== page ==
U.S. Senate prepares to vote on deal reached on $1.2 trillion funding bill

FILE PHOTO: Tourists walk near the U.S. Capitol in Washington, U.S., February 9, 2024. REUTERS/Nathan Howard/File Photo

WASHINGTON (Reuters) – The U.S. Senate was preparing to vote early on Saturday on final passage of a bill providing $1.2 trillion to avoid a partial government shutdown, after Majority Leader Chuck Schumer announced a deal just before a midnight deadline.

The Senate was quickly working its way through a series of proposed amendments – all of which were expected to fail – before casting votes on passing the bill, which was approved on Friday in the House of Representatives.

If successful, as expected, the Senate would dispatch the 1,012-page bill that includes funding for the Defense, Homeland Security and other federal agencies to President Joe Biden for signing into law.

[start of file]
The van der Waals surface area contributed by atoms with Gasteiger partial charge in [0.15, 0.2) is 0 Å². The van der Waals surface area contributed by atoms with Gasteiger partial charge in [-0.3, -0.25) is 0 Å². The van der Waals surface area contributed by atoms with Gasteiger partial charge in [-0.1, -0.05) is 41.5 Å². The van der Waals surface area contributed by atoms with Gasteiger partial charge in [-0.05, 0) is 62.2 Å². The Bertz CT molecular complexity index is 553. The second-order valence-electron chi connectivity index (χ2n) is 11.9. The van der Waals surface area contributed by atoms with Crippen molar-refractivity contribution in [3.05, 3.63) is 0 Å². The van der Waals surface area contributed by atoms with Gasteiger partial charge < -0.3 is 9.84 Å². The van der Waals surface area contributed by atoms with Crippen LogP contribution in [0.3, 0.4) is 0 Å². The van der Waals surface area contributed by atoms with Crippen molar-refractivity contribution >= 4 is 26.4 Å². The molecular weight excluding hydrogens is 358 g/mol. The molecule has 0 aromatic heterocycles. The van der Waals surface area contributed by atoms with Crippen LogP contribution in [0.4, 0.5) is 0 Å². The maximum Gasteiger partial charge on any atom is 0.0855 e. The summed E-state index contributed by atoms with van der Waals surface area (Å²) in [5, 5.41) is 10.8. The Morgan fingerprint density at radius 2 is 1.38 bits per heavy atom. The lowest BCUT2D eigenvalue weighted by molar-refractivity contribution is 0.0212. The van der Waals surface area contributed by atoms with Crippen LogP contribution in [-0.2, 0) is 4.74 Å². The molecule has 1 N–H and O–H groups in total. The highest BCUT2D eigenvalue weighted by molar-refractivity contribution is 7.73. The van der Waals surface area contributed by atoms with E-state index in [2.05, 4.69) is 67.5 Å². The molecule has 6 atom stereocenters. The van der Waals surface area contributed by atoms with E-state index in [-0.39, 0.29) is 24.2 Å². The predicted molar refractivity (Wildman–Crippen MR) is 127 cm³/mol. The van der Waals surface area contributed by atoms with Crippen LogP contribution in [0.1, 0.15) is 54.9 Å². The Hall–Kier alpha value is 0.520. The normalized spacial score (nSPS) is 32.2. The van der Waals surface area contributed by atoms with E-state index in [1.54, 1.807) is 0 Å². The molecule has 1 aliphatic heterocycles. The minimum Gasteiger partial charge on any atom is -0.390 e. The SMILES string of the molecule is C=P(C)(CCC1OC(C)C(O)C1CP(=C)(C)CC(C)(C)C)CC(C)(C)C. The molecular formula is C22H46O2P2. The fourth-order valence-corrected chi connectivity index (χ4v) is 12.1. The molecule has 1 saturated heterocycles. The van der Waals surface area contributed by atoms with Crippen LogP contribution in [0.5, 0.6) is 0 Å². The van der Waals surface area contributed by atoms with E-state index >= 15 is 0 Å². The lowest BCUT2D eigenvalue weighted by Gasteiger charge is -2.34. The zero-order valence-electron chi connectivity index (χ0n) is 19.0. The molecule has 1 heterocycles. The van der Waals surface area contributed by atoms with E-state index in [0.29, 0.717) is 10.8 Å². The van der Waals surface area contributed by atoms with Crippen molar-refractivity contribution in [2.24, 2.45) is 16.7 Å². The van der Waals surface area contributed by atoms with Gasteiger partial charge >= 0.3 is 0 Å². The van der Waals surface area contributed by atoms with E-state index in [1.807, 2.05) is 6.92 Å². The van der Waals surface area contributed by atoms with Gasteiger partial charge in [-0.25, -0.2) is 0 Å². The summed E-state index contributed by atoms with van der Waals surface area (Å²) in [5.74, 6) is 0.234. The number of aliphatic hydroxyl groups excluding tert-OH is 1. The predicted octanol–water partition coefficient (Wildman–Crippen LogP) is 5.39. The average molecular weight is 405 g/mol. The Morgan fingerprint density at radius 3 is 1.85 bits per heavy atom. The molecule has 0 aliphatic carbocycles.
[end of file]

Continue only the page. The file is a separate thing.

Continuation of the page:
After a long day of negotiations between Senate Democrats and Republicans over amendments that could be offered, the Senate failed to meet the Friday midnight deadline for approving the massive bill. Temporary funding was expiring at that deadline.

But the White House Office of Management and Budget promptly announced that it would cease plans for shutting federal agencies given its confidence in the Senate’s ability to approve the full funding for about two-thirds of government programs for the rest of the fiscal year, ending on Sept. 30.

Earlier this month Congress approved funding for the other one-third of discretionary programs.


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